Things to know about DEF (Diesel Exhaust Fluid) and its Storage
Since the EPA-standardized engines were introduced in 2010, using systems that require fluids to be injected into outgoing exhaust for emission reductions is pretty common. With this in mind, there are some important facts that fleet managers and operators need to know about these fluids, commonly known as diesel exhaust fluids (DEFs). Other common industry names for these fluids include:
All diesel exhaust fluids must conform to the International Standards Organization (ISO) 22241-1. And no acceptable substitute is available. Note: DIN 70070 standard and diesel exhaust fluid specification limits of this standard are identical (ISO) 22241-1.
When a fleet considers purchasing DEF in bulk and storing it, here are a few things to consider:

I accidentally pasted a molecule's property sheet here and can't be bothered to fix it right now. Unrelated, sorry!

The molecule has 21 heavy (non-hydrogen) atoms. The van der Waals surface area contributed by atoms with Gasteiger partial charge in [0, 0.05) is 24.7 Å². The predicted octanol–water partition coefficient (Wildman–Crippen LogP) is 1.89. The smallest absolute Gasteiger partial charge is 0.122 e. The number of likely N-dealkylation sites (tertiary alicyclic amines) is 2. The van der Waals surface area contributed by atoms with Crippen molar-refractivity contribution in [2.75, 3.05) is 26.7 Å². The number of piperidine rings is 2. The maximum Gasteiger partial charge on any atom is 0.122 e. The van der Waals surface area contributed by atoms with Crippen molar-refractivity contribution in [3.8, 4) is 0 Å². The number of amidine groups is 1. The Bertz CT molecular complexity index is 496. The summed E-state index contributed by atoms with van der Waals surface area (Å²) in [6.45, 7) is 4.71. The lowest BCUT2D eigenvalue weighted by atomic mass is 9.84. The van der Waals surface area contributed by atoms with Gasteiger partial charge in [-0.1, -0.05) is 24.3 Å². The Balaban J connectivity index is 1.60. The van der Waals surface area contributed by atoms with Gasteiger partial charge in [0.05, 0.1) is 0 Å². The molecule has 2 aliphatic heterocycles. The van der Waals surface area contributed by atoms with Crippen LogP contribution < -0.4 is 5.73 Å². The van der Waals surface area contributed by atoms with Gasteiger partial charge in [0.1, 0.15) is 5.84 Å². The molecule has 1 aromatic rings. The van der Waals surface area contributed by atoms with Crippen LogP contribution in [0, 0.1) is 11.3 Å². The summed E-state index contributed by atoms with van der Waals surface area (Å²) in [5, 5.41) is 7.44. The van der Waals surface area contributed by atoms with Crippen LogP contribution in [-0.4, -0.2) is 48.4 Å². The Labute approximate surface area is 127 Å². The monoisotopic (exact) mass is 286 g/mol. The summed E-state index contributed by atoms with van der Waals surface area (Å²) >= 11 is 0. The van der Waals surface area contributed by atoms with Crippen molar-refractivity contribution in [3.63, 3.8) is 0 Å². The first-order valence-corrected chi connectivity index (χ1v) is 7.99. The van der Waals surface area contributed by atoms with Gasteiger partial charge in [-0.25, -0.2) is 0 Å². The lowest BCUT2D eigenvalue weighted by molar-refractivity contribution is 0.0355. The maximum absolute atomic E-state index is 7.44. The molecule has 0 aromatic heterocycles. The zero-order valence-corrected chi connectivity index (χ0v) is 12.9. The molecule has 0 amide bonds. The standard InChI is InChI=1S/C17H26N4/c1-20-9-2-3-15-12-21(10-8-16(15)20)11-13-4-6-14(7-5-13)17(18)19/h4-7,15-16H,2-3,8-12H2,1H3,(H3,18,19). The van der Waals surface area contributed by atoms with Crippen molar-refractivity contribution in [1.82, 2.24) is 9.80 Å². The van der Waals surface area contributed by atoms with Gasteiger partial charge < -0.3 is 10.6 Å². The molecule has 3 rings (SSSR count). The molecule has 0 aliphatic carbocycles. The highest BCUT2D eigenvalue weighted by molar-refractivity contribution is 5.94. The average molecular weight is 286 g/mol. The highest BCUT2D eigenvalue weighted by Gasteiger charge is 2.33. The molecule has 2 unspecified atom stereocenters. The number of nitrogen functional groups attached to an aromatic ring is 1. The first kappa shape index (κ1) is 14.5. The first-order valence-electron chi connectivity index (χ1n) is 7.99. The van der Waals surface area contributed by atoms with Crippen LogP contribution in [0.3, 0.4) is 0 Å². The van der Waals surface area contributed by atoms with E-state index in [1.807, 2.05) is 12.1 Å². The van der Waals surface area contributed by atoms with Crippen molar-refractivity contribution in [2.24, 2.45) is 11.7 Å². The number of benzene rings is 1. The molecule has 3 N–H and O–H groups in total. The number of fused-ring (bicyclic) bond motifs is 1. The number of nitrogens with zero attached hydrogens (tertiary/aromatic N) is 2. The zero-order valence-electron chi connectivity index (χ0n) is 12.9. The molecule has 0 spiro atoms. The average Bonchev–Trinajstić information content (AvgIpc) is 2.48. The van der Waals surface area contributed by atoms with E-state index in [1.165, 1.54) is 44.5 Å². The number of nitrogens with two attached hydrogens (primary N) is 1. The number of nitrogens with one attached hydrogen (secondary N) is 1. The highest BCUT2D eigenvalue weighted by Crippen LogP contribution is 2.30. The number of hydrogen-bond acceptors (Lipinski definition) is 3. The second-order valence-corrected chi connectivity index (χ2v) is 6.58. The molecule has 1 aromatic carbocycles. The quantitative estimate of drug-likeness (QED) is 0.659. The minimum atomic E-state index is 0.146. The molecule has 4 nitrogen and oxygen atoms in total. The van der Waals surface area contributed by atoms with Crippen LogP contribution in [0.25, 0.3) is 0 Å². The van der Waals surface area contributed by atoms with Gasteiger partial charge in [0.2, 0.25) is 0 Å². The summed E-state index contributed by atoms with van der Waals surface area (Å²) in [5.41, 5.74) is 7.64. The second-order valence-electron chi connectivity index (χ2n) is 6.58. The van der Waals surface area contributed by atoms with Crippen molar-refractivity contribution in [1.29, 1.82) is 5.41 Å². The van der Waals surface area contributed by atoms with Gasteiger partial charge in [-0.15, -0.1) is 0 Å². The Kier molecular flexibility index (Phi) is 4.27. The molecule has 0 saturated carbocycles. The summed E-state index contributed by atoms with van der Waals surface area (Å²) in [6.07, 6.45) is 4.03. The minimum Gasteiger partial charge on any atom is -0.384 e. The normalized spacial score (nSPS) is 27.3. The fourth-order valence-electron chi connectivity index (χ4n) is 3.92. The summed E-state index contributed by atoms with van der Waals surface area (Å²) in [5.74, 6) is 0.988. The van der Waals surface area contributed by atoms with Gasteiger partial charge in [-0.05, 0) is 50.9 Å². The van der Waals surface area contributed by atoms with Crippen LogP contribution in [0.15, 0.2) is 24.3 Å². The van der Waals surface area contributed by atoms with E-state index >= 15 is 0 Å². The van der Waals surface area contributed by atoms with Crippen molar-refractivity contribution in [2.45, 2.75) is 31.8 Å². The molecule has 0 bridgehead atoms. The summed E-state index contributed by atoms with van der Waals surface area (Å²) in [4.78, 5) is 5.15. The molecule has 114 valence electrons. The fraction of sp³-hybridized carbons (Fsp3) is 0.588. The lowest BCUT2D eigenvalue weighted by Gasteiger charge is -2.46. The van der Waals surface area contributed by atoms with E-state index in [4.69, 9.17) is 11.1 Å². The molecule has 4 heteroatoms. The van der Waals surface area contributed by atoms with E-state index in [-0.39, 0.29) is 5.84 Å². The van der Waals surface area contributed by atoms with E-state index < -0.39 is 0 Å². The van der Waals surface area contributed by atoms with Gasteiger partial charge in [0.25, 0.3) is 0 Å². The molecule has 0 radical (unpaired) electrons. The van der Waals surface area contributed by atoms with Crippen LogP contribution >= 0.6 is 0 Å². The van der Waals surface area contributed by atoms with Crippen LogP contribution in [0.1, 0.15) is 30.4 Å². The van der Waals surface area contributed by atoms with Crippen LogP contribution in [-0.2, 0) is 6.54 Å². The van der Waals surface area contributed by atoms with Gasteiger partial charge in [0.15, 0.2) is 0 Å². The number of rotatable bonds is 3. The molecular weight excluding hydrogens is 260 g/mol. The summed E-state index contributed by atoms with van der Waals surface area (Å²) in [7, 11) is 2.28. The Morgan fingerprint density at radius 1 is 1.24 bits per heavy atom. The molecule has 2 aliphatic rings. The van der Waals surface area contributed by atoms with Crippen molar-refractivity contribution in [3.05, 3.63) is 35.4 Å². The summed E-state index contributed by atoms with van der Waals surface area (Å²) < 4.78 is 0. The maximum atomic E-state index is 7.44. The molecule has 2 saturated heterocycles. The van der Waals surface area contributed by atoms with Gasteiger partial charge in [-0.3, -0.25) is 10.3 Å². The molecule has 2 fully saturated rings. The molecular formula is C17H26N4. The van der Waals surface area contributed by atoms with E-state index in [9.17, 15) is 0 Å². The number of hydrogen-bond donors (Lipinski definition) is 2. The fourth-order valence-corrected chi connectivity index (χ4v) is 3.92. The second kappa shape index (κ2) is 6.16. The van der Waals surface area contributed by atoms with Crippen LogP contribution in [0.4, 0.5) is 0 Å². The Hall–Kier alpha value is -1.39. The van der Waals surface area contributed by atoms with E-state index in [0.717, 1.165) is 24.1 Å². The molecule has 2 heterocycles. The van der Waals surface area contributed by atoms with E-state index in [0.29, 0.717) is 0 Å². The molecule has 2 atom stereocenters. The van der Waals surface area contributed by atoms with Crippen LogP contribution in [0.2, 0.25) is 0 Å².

- Storage temperature must be in range of 23-77°F (-5-25°C)
- Has to be in sealed containers to prevent contamination
- Not stored in direct sunlight
DEF has a minimum expected shelf life of 18 months in these conditions. If DEF is stored at higher temperatures for a prolonged time, shelf life will be decreased by about 6 months for every 9°F (5°C) above the highest storage temperature listed above.
Note that it is not recommended to store DEF in vehicles for over 6 months. If it is necessary to store DEF for a long period of time, perform periodic testing of the DEF to ensure that the concentration does not fall out of specification.
Testing should be performed if:
- The vehicle has been stored for prolonged time
- You suspect there is an addition of water to the DEF tank
The DEF will freeze around 12°F (-11°C) if the minimum specifications are present.